In an NBA playoff run, you have to have "the others" as Shaquille O'Neal famously put it. It's not really the same as college, wherein you need "everyone to play as a team" and all those tropes. It's more defined. You have to have someone or someones in each series who can tip the scale with their performance based on matchup. And for 3 and 3/4 games, the Clippers honestly had not had a single one.
Game 1 was Chris Paul willing the team to victory with one of the finer performances of his playoff career (which has a lot more phenomenal games than misses despite his detractor's obsession with his team's inability to advnce). Games 2 and 3 were defined by the Thunder's spectacular superiority in their top two players. And through three quarters, Game 3 was a complete Thunder shutdown. They manhandled the Clippers and had every answer. They were cruising.
But then something weird happened. See, the best way for an Other to step up and win the day is when the defense is forced to overreact to the elite players. The Thunder keyed in on Chris Paul and Blake Griffin, the two players that had carried the Clippers and that left the door open for... Darren Collison.
Collison scored 12 points in the 4th quarter as the Clippers put up 38 points in the final frame, after scoring 32 in the first and third quarter combined. Blake Griffin had 10, Chris Paul had eight, but it was Collison's 12 that was the difference.
Watch what happens on this late-game pick and roll with Paul and Griffin. All five Thunder players (rightfully) key in on it, wanting to make the Clippers beat them with literally anyone else.
Paul gets stymied and makes the correct pass to the weak side for an open Collison. But Collison, who had taken only one three in the game, a miss, pump fakes and Kevin Durant flies by. He elects to drive, but the Thunder have rotated and should have this covered.
Reggie Jackson has the baseline, Ibaka has the point of attack. Collison actually hesitates when he comes off the pump fake and considers th mid-range pull-up, but elects to drive. This is suicide. He's going into two defenders, including a DPOY candidate and expert shot blocker, and he's not exactly the biggest dude on the floor.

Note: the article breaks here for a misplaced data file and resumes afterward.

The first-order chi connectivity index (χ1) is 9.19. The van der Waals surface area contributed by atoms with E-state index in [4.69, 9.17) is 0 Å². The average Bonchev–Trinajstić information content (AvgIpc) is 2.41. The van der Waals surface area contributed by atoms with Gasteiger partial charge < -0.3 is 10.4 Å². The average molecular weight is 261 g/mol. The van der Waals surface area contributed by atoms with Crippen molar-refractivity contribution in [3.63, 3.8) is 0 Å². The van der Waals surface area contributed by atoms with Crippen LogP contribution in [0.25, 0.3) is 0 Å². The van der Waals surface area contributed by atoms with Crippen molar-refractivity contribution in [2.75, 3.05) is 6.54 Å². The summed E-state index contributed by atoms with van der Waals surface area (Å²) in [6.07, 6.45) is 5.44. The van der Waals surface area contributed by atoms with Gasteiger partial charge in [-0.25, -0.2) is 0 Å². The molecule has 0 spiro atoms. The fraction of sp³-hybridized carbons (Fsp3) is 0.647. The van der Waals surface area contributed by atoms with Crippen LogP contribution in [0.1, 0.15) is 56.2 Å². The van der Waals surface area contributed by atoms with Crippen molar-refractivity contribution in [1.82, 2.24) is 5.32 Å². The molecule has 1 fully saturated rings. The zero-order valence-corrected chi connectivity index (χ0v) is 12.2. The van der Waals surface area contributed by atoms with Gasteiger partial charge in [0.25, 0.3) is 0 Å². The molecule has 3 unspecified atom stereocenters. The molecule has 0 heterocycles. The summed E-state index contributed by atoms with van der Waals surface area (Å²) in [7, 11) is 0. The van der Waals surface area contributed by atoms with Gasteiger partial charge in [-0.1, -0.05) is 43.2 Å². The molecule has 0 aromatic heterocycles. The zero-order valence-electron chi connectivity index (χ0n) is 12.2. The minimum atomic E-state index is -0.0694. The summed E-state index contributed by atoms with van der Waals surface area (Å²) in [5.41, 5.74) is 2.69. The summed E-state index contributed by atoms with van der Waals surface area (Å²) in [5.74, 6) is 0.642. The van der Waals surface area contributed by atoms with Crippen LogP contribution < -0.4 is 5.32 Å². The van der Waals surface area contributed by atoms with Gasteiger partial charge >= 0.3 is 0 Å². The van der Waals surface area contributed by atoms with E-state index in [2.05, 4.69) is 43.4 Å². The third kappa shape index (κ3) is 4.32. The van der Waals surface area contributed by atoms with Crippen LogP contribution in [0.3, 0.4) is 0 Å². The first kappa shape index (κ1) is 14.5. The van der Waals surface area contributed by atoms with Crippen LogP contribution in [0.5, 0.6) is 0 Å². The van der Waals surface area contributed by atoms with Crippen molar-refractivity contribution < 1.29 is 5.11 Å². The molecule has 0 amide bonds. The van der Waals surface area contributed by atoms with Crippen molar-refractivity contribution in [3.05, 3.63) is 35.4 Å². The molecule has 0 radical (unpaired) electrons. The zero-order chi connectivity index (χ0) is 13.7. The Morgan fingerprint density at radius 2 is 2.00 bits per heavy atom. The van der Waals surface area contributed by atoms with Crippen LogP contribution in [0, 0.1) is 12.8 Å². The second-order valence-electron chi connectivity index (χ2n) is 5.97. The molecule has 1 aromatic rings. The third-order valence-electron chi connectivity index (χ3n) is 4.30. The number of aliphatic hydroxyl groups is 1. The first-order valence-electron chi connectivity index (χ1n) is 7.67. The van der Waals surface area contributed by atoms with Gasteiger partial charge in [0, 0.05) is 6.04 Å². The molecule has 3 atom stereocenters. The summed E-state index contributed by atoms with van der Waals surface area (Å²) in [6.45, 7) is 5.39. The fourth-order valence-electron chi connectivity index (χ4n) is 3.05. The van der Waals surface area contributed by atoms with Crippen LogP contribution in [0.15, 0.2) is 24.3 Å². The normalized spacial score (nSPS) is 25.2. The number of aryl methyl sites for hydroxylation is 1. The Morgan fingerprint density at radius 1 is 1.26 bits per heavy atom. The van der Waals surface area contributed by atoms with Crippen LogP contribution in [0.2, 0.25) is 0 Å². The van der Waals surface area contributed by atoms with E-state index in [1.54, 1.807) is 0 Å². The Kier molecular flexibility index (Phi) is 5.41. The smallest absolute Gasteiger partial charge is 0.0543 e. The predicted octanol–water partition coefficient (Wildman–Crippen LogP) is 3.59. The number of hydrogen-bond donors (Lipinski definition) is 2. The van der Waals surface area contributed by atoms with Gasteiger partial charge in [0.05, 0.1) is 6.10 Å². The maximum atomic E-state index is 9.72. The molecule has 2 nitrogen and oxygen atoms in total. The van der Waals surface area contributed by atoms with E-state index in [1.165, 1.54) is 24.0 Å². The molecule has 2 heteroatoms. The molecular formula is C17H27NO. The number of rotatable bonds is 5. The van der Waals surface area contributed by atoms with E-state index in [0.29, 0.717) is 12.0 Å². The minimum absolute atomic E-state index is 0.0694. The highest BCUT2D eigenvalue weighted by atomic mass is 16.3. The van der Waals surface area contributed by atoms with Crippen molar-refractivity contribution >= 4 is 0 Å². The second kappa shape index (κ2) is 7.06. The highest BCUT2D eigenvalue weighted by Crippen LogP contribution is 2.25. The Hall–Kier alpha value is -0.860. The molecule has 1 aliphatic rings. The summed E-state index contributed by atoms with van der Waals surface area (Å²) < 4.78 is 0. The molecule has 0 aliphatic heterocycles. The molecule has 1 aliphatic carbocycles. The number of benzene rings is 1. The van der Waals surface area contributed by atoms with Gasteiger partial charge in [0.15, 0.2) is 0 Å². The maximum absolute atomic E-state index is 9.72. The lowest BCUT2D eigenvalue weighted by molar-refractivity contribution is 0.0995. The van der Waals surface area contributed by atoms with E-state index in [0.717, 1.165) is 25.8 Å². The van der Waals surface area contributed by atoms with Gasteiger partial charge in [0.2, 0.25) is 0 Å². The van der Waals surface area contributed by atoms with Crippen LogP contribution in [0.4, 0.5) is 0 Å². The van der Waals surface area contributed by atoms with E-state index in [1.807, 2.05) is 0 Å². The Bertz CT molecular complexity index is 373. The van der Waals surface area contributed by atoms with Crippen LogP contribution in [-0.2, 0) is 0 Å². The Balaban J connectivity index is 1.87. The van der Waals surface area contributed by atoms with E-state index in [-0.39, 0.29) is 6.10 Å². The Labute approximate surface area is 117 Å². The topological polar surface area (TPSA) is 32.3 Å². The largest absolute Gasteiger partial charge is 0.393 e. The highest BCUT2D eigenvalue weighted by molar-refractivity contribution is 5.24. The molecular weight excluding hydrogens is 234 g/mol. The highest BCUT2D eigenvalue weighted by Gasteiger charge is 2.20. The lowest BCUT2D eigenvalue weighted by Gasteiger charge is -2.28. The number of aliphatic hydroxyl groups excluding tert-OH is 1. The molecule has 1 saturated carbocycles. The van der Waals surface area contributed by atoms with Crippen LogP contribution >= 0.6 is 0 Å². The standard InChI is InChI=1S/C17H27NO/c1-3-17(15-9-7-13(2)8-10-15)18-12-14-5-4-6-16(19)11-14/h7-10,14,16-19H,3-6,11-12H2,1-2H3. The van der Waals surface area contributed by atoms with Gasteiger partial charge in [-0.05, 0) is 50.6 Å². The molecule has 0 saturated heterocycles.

But then a funny thing happens. Reggie Jackson elects to move back to try and box out Blake Griffin which, a. good luck with that and b. that surrenders the baseline. Ibaka's still there, but if a really fast guard is moving towards him, he can get the edge.
Collison is that guard.
Collison gets the edge and scores past Ibaka, and the Clippers take the lead, eventually pushing it to four behind Collison's run-out (cherry pick) score.
That's how an Other becomes a hero. He takes advantage of the opportunities given him. After the game, Chris Paul spoke about how emotional it was for him to see Collison thrive this way. Collison was Paul's rookie backup in 2010, and he joined the Clippers in part to be with Paul again.
"You take the good with the bad," Paul said after the game. "We push each other so hard every day."
Collison went to the Pacers after being traded from the then-Hornets. He played well, but the Pacers electe to trade him to Dallas for Ian Mahinmi to add size. He melted in Dallas after a promising start, his career looked to be spiralling. In truth, he had defended Steph Curry in round one, which no one noticed. But he's massively outmatched vs. Westbrook. The thing is, most humans are outmatched against Westbrook's size, strength, and athleticism.
But if you're going to win a series, if you're going to win a title, you have to have those players that step up, and often times those are undersized guards. The Heat have had Mario Chalmers and Norris Cole. The Lakers had Jordan Farmar and Derek Fisher. The Mavericks had J.J. Barea.
The Clippers had Darren Collison, the point guard who wouldn't quit, and in Game 4, he saved them from the edge of disaster.